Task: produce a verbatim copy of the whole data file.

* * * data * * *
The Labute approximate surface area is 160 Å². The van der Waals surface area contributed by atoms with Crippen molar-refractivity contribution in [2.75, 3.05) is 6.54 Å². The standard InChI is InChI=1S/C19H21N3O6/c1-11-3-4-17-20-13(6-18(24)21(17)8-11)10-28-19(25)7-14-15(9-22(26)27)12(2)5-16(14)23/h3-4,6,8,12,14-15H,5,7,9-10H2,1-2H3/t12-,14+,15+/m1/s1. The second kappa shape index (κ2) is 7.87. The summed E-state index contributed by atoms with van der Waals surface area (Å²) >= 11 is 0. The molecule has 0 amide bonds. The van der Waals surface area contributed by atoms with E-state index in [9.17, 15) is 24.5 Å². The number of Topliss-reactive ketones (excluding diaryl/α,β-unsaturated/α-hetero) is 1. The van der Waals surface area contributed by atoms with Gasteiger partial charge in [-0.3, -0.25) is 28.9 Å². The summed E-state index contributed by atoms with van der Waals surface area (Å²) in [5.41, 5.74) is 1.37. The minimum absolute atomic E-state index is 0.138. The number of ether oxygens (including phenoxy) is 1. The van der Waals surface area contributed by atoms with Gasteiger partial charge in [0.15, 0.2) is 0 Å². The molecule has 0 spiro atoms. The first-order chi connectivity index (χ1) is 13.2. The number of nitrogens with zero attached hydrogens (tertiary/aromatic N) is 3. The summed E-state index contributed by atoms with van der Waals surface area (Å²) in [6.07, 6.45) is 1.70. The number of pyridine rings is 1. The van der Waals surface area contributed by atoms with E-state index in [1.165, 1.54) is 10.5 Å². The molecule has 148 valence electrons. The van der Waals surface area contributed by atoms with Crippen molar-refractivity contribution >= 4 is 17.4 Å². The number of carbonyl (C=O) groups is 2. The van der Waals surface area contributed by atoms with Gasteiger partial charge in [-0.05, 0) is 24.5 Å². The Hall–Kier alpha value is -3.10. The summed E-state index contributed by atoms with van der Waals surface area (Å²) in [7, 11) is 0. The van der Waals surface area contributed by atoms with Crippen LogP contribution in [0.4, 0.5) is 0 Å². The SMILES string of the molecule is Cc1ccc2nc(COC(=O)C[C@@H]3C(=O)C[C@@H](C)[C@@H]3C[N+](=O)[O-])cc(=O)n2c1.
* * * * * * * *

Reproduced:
The Labute approximate surface area is 160 Å². The van der Waals surface area contributed by atoms with Crippen molar-refractivity contribution in [2.75, 3.05) is 6.54 Å². The standard InChI is InChI=1S/C19H21N3O6/c1-11-3-4-17-20-13(6-18(24)21(17)8-11)10-28-19(25)7-14-15(9-22(26)27)12(2)5-16(14)23/h3-4,6,8,12,14-15H,5,7,9-10H2,1-2H3/t12-,14+,15+/m1/s1. The second kappa shape index (κ2) is 7.87. The summed E-state index contributed by atoms with van der Waals surface area (Å²) >= 11 is 0. The molecule has 0 amide bonds. The van der Waals surface area contributed by atoms with E-state index in [9.17, 15) is 24.5 Å². The number of Topliss-reactive ketones (excluding diaryl/α,β-unsaturated/α-hetero) is 1. The van der Waals surface area contributed by atoms with Gasteiger partial charge in [-0.3, -0.25) is 28.9 Å². The summed E-state index contributed by atoms with van der Waals surface area (Å²) in [5.41, 5.74) is 1.37. The minimum absolute atomic E-state index is 0.138. The number of ether oxygens (including phenoxy) is 1. The van der Waals surface area contributed by atoms with Gasteiger partial charge in [0.15, 0.2) is 0 Å². The molecule has 0 spiro atoms. The first-order chi connectivity index (χ1) is 13.2. The number of nitrogens with zero attached hydrogens (tertiary/aromatic N) is 3. The summed E-state index contributed by atoms with van der Waals surface area (Å²) in [6.07, 6.45) is 1.70. The number of pyridine rings is 1. The van der Waals surface area contributed by atoms with E-state index in [1.165, 1.54) is 10.5 Å². The molecule has 148 valence electrons. The van der Waals surface area contributed by atoms with Crippen molar-refractivity contribution >= 4 is 17.4 Å². The number of carbonyl (C=O) groups is 2. The van der Waals surface area contributed by atoms with Gasteiger partial charge in [-0.05, 0) is 24.5 Å². The Hall–Kier alpha value is -3.10. The summed E-state index contributed by atoms with van der Waals surface area (Å²) in [7, 11) is 0. The van der Waals surface area contributed by atoms with Crippen LogP contribution in [0.4, 0.5) is 0 Å². The SMILES string of the molecule is Cc1ccc2nc(COC(=O)C[C@@H]3C(=O)C[C@@H](C)[C@@H]3C[N+](=O)[O-])cc(=O)n2c1.